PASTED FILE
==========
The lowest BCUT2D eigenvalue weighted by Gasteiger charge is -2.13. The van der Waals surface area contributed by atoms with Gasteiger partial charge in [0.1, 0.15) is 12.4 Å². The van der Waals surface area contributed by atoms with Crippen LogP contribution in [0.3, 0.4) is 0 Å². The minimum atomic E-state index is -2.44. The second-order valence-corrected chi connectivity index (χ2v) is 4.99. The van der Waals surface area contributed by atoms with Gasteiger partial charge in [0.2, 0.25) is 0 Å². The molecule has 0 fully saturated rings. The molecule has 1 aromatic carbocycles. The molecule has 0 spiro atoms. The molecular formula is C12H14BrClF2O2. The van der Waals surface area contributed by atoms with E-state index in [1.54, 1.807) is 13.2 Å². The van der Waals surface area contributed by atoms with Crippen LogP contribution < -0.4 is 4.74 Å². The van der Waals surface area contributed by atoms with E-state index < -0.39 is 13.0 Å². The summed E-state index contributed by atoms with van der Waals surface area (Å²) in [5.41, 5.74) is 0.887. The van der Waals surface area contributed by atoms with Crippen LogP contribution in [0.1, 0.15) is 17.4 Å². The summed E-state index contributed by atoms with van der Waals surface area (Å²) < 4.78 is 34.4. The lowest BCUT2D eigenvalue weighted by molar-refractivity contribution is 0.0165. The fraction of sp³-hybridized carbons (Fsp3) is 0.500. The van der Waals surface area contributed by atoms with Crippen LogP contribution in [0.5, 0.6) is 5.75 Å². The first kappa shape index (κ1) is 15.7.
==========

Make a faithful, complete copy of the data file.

The lowest BCUT2D eigenvalue weighted by Gasteiger charge is -2.13. The van der Waals surface area contributed by atoms with Gasteiger partial charge in [0.1, 0.15) is 12.4 Å². The van der Waals surface area contributed by atoms with Crippen LogP contribution in [0.3, 0.4) is 0 Å². The minimum atomic E-state index is -2.44. The second-order valence-corrected chi connectivity index (χ2v) is 4.99. The van der Waals surface area contributed by atoms with Gasteiger partial charge in [0.2, 0.25) is 0 Å². The molecule has 0 fully saturated rings. The molecule has 1 aromatic carbocycles. The molecule has 0 spiro atoms. The molecular formula is C12H14BrClF2O2. The van der Waals surface area contributed by atoms with E-state index in [1.54, 1.807) is 13.2 Å². The van der Waals surface area contributed by atoms with Crippen LogP contribution < -0.4 is 4.74 Å². The van der Waals surface area contributed by atoms with E-state index < -0.39 is 13.0 Å². The summed E-state index contributed by atoms with van der Waals surface area (Å²) in [5.41, 5.74) is 0.887. The van der Waals surface area contributed by atoms with Crippen LogP contribution in [0.1, 0.15) is 17.4 Å². The summed E-state index contributed by atoms with van der Waals surface area (Å²) < 4.78 is 34.4. The lowest BCUT2D eigenvalue weighted by molar-refractivity contribution is 0.0165. The fraction of sp³-hybridized carbons (Fsp3) is 0.500. The van der Waals surface area contributed by atoms with Crippen LogP contribution in [0.5, 0.6) is 5.75 Å². The first kappa shape index (κ1) is 15.7.